Wood's entire book is based on his belief that the American Revolution was a truly radical and successful venture. I don't agree with all his assertions (Like "All Americans believed in the Revolution and its goals"--yea...that's not entirely accurate...)but for the most part, he had great sources and made some interesting points. I enjoyed learning the sociological history before and after the Revolution and appreciated that he didn't begin in 1760 and end in 1787 like so many other authors.
Feb 07, 2009 rated it really liked it
This book does what the best history books do: it makes one more clearly understand the present. It deals only with the past, but it makes so clear the scale of the social and political changes wreaked by the American revolution, in terms of how people thought and behaved and why what America became was so different than anything that had come before, that one can't help but see how the repercussions continue to affect us. It's a slow read, and at times a bit repetitive, but always fascinating.
Jonathan Hedgpeth
Aug 29, 2008 rated it it was amazing
This is an outstanding survey of the forces at work during the revolutionary era. What Wood demonstrated most effectively was how quickly 19th century Democracy devoured the 18th century republican dreams of the founders....I often thought the defeat of John Qunicy Adams at the hands of Andrew Jackson epitomized this phenomenon.
Ben Sweezy
Nov 19, 2008 rated it liked it
I think the argument is fascinating, but the support can be very dry and narrow to pick through. You want to skip pages, but then you get lost.

Nevertheless, if you can stick it out, this almost-revisionist perspective on the Revolution is an important contribution to our sense of where we've come from.
Jul 07, 2008 rated it it was amazing
Shelves: american-history
Gordon Wood, again. While you may or may not buy his argument that the American Revolution was radical, it's still a fun journey to get to his conclusion. I've read it twice, and I'm still on the fence.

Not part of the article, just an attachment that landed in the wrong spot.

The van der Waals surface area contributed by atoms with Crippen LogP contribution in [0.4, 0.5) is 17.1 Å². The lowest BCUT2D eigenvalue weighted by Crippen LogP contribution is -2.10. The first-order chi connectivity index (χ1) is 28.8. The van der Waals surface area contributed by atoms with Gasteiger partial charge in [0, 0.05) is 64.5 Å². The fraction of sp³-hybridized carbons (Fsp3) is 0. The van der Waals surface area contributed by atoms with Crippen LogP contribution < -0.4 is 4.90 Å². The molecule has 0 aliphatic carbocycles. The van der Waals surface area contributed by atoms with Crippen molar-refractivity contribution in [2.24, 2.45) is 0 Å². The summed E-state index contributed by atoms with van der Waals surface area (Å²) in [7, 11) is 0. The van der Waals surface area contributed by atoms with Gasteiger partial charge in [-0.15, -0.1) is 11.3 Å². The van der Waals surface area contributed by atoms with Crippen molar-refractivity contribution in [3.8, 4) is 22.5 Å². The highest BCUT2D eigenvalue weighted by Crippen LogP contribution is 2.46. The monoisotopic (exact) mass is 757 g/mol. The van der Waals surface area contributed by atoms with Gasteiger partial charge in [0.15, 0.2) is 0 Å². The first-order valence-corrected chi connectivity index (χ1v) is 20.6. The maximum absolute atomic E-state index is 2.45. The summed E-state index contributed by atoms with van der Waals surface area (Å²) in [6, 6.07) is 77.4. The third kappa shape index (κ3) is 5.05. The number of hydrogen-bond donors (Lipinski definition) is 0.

May 05, 2010 rated it liked it
Provocative, Hegelian, and ultimately flawed. Pretty good read though.
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Gordon S. Wood is Professor of History at Brown University. He received the 1993 Pulitzer Prize for History for The Radicalism of the American Revolution and the 1970 Bancroft Prize for The Creation of the American Republic, 1776-1787 .
“The idea of labor, of hard work, leading to increased productivity was so novel, so radical, in the overall span of Western history that most ordinary people, most of those who labored, could scarcely believe what was happening to them. Labor had been so long thought to be the natural and inevitable consequence of necessity and poverty that most people still associated it with slavery and servitude. Therefore any possibility of oppression, any threat to the colonists' hard earned prosperity, any hint of reducing them to the povery of other nations, was especially frightening; for it seemed likely to slide them back into the traditional status of servants or slaves, into the older world where labor was merely a painful necessity and not a source of prosperity.” 6 likes
“it seemed likely to slide them back into the traditional status of servants or slaves, into the older world where labor was merely a painful necessity and not a source of prosperity.” 0 likes